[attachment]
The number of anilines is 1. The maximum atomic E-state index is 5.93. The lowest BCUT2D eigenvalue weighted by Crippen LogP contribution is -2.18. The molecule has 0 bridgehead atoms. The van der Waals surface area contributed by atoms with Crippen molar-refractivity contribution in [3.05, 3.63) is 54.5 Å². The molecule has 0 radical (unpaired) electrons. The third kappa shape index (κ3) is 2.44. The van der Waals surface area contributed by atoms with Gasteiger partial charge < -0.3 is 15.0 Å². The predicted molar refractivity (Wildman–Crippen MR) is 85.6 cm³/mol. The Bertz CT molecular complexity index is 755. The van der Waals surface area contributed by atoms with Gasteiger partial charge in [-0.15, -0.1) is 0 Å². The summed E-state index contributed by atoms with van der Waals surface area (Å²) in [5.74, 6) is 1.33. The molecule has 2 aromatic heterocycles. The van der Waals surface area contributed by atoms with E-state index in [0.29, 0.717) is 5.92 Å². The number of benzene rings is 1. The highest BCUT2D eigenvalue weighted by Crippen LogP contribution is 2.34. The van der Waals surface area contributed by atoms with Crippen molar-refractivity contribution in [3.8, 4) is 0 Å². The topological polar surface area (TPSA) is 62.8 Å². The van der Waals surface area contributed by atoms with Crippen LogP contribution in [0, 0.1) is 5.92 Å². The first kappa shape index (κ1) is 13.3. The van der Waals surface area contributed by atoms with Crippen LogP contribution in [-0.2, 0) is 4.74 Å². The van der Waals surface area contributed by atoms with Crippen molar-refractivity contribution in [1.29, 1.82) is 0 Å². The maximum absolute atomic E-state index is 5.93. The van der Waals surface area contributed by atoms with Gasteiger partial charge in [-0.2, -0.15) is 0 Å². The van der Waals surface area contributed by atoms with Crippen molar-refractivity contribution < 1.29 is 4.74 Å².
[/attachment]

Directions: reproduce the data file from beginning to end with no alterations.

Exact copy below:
The number of anilines is 1. The maximum atomic E-state index is 5.93. The lowest BCUT2D eigenvalue weighted by Crippen LogP contribution is -2.18. The molecule has 0 bridgehead atoms. The van der Waals surface area contributed by atoms with Crippen molar-refractivity contribution in [3.05, 3.63) is 54.5 Å². The molecule has 0 radical (unpaired) electrons. The third kappa shape index (κ3) is 2.44. The van der Waals surface area contributed by atoms with Gasteiger partial charge < -0.3 is 15.0 Å². The predicted molar refractivity (Wildman–Crippen MR) is 85.6 cm³/mol. The Bertz CT molecular complexity index is 755. The van der Waals surface area contributed by atoms with Gasteiger partial charge in [-0.15, -0.1) is 0 Å². The summed E-state index contributed by atoms with van der Waals surface area (Å²) in [5.74, 6) is 1.33. The molecule has 2 aromatic heterocycles. The van der Waals surface area contributed by atoms with E-state index in [0.29, 0.717) is 5.92 Å². The number of benzene rings is 1. The highest BCUT2D eigenvalue weighted by Crippen LogP contribution is 2.34. The van der Waals surface area contributed by atoms with Crippen molar-refractivity contribution in [3.8, 4) is 0 Å². The topological polar surface area (TPSA) is 62.8 Å². The van der Waals surface area contributed by atoms with Crippen LogP contribution in [0, 0.1) is 5.92 Å². The first kappa shape index (κ1) is 13.3. The van der Waals surface area contributed by atoms with Crippen LogP contribution in [-0.2, 0) is 4.74 Å². The van der Waals surface area contributed by atoms with Crippen molar-refractivity contribution in [1.29, 1.82) is 0 Å². The maximum absolute atomic E-state index is 5.93. The van der Waals surface area contributed by atoms with Gasteiger partial charge in [-0.2, -0.15) is 0 Å². The van der Waals surface area contributed by atoms with Crippen molar-refractivity contribution < 1.29 is 4.74 Å².